The Porcupine Health Unit offers school-based immunization clinics for Grade 7 to 12 students.
Hepatitis B is caused by a virus that attacks the liver. It is one of the most common causes of liver cancer around the world.
Hepatitis B vaccine: The hepatitis B vaccine is between 95 per cent and 100 per cent effective when children receive 2 doses. The first one is given in the fall and the second dose four to six months later.
Starting September 2016 all BOYS and GIRLS in Grade 7 can receive the Human Papilloma Virus vaccine for free.
Human Papilloma Virus vaccine: It is estimated that without immunization, three out of four sexually active Canadian will get HPV in their lifetime. HPV can cause cervical or penile cancer as well as other cancers and genital warts in men and women. It is important to vaccinate your son or daughter well before they engage in sexual activity and are potentially exposed to HPV.
Meningococcal disease is a serious bacterial infection. Without treatment, children who get it may die or have long-term disabilities such as brain injury, loss of limbs or deafness.
Meningococcal vaccine: In Ontario, children receive a meningococcal vaccine at age one and again in Grade 7. These meningococcal vaccines are required for children to attend school in Ontario, unless they have a valid exemption.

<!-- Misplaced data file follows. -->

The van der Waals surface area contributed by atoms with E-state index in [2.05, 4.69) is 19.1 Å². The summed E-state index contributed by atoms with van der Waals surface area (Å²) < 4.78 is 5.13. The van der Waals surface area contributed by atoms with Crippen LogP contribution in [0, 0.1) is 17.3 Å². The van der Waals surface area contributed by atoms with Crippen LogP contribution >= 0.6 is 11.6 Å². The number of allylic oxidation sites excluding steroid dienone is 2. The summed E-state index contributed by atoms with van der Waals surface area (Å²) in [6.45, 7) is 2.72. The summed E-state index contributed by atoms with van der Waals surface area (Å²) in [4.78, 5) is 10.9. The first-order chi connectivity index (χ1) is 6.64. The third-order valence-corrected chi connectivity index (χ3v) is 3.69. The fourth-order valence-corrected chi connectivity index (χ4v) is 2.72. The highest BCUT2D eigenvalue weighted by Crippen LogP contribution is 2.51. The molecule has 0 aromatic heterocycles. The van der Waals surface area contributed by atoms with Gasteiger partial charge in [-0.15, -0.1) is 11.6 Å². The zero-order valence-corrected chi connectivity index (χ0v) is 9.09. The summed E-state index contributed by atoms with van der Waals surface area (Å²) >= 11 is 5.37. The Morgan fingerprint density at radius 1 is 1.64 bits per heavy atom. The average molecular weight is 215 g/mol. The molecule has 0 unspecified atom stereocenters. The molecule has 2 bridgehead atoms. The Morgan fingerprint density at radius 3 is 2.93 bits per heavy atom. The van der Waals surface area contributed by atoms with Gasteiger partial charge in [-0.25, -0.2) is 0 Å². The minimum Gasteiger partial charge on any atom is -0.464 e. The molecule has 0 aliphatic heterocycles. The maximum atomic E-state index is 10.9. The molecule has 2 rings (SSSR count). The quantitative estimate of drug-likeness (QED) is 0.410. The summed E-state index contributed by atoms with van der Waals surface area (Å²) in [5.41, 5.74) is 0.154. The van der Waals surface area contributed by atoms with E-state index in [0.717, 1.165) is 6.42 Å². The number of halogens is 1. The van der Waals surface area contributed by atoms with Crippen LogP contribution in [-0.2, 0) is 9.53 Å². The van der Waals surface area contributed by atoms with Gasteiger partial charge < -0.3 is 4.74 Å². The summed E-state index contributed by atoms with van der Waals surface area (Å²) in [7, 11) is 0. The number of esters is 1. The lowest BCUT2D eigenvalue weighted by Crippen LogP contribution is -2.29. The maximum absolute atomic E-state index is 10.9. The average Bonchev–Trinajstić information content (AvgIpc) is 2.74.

If you have a daughter entering Grade 8 in 2016–2017, she will also be able to receive the HPV vaccine at school to ensure she doesn’t miss the opportunity to be immunized. Moving forward, the vaccine will only be provided in Grade 7.
High school clinics are offered once a year. Under the Immunization School Pupils Act (ISPA), the public health nurse will assess the immunization record of each student. If a student is not up-to-date with their immunizations, they will be offered the immunization at their school clinic. Letters with consents are sent home to parents before the clinic. Failure to receive vaccines under the ISPA can lead to your child being suspended from school.